There are some updates for any business that holds personal data subject to the GDPR in the UK or EU and which exports the data to countries outside the UK/EU.
Transfers out of the EU to non-approved countries
For businesses subject to the EU GDPR i.e. those that process personal data of individuals in the EU for the purpose of offering goods/services or to monitor their behaviour – the deadline of 27 December 2022 will apply re the European Commission’s (“EC”) new Standard Contractual Clauses (“EU SCCs”). The new EU SCCs replace the previous version and contain modular content applicable to the specific type of transfers, creating a more tailored approach. Unless alternative EU GDPR safeguards have been implemented, the EU SCCs must be implemented by each data controller/processor that makes “restricted transfers” of personal data to a controller/processor located outside of the EU and in a territory not subject to an adequacy decision by the EC.
Upon the 27 December deadline, it is no longer permitted to conclude contracts incorporating the earlier sets of SCCs. Controllers and processors may only continue to rely on the earlier SCCs if a) the relevant contract was concluded prior to 27 September 2021 and b) the processing operations that are the subject matter of the contract remain unchanged.
Transfers out of the UK to non-approved countries
For businesses subject to the UK GDPR, the UK has implemented its own International Data Transfer Agreement (“IDTA”) for restricted transfers outside of the UK to non-EU or non-“adequate” territories, which came into force on 21 March 2022. In line with the EC’s approach, the UK has recognised the following territories as being adequate for the purpose of data transfers under the UK GDPR:
Andorra, Argentina, Canada (commercial organisations only), Faroe Islands, Guernsey, Isle of Man, Israel, Japan (private-sector organisations only), Jersey, New Zealand, Switzerland and Uruguay.
In August 2021, the UK Government announced that it is working in partnership with a number of priority destinations which may be the subject of adequacy regulations in the future, including Australia, Brazil, Colombia, The Dubai International Financial Centre, India, Indonesia, Kenya, The Republic of Korea, Singapore and the US.
For those businesses subject to both the UK and EU GDPR carrying out international transfers, the UK has also implemented an International Data Transfer Addendum (“Addendum”), which can be signed alongside the EU SCCs in order to comply with both sets of legislation (and eliminating the requirement to sign the UK IDTA). The IDTA and the Addendum take into account the binding judgement of the European Court of Justice, in the case commonly referred to as “Schrems II”, which invalidated the Privacy Shield as the basis for sending restricted transfers to the US.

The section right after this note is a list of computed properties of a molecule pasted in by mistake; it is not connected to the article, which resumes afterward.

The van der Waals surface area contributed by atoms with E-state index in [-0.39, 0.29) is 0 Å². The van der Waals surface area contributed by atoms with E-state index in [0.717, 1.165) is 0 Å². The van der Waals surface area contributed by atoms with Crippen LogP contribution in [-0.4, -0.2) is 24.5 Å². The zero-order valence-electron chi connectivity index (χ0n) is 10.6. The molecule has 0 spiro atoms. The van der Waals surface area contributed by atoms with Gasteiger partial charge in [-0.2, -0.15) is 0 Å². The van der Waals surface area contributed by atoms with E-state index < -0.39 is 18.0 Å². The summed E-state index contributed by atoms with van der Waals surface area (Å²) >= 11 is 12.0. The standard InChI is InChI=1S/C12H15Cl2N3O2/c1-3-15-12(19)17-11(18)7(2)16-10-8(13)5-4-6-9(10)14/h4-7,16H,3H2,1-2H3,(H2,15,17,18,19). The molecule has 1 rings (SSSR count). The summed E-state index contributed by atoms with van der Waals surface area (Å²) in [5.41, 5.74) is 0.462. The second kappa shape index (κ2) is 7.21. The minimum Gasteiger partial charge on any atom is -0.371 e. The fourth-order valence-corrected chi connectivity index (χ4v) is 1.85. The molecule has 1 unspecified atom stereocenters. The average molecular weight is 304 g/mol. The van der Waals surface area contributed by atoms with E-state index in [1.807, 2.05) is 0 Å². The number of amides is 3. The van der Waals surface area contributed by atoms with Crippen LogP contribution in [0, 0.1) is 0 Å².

ICO new guidance – international transfers
The UK Information Commissioner’s Office (“ICO”) has also recently published updated guidance on international transfers, which can be found here. The guidance applies mainly to controllers and processors located in the UK and includes a number of checklists and examples of scenarios that would or would not be deemed as a restricted transfer for UK GDPR purposes.
A section on Transfer Risk Assessments (“TRA”) is also included in the guidance; a TRA must be carried out before relying on any safeguard for restricted transfers (under Article 46 UK GDPR).
The ICO’s guidance offers two types of TRA: an assessment which matches that mandated by the EC for transfers out of the EU, and a ‘homegrown’ test (which could be used if the transfer was UK data only) looking at ‘additional risk’ for privacy if the transfer proceeds. The latter is the approach taken in the ICO’s “TRA Tool”, which is a template document with questions and guidance that sets out one way to undertake and satisfy the TRA requirement. The TRA Tool requires organisations to consider the specific circumstances of the restricted transfer, including whether any “significant risk data” would be involved in the transfer.
Notably, the guidance states that a TRA must be carried out by organisations relying on an Article 46 transfer mechanism, suggesting that this applies to all restricted transfers of data. This means that a TRA should be completed by all controllers/processors carrying out restricted transfers (i.e. even where SCCs/an IDTA/other safeguards have already been implemented) rather than in respect of prospective/new transfers only.
The ICO has also expressed its intention to issue further guidance to assist organisations in implementing the IDTA and the Addendum, which will include clause-by-clause guidance. This will come as a welcome addition given that confusion has arisen since their implementation, particularly in respect of the vague nature of the security requirements and extra protection elements of the IDTA.